Magic Magic Screen 4 articles

Magic Magic


Magic Magic Poster
  • The entitled jerk angle is much better realized than in Crystal Fairy (maniac Cera as one segment of a unified front of cold dickishness, as opposed to a single monstrous weirdo lording over intimidated Chilean brothers) but this is so much worse, partially because watching a mentally damaged teen get passive-aggressively bullied by insensitive but not especially evil people doesn’t make for the kind of baroque drama this seems to be seeking.

  • There's magic in meanness, hostile group dynamics on the worst trip ever, innocent abroad Juno Temple repelled by foreign customs, the unkindness of strangers, the semi-latent piggishness of men (one of them brings his hard-on to the breakfast table) and bitchiness of women. Then it turns out Juno has some problems herself and the film slides into Repulsionterritory, but it's still pretty gripping...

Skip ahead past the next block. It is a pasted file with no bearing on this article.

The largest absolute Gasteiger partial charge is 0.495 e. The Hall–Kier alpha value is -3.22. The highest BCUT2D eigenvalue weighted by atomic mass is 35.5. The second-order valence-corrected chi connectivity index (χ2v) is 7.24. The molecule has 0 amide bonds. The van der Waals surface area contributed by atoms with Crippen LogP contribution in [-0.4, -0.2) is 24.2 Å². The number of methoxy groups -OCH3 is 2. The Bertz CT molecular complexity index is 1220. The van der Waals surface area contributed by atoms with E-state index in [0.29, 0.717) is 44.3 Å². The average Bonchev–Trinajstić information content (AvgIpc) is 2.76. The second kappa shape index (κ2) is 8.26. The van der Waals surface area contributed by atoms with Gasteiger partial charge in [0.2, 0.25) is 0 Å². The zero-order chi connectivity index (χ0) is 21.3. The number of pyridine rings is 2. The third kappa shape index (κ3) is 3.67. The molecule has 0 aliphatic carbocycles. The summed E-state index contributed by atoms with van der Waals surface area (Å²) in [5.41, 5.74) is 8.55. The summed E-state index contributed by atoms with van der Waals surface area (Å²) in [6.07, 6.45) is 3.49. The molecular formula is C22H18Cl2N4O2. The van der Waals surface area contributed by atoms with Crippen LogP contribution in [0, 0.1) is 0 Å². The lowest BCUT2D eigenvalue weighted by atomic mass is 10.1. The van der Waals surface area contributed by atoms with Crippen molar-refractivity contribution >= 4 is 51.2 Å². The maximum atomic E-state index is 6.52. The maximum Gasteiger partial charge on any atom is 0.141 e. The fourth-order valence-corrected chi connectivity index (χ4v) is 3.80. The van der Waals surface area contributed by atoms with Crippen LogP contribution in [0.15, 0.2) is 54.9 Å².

• The film makes good use of a pretty dusty gimmick, but, to Silva’s credit, he seems less interested in the conventions of the genre than in engaging with the very real ways people ignore and reject mental illness. And while the end result hardly resembles a position paper, it at least aspires to have something serious to say.

  • ...Adding to the sense of vertigo is the fact that Silva's directorial perspective keeps shifting.Magic Magic puts us in Alicia's shoes for a bit, then considers how the other characters see her, but never sticks with one point of view for very long. This might explain why some reviewers have described Magic Magic as a failed horror film. Personally, I regard the seeming lack of focus as another sign of Silva's underlying compassion for his subjects.

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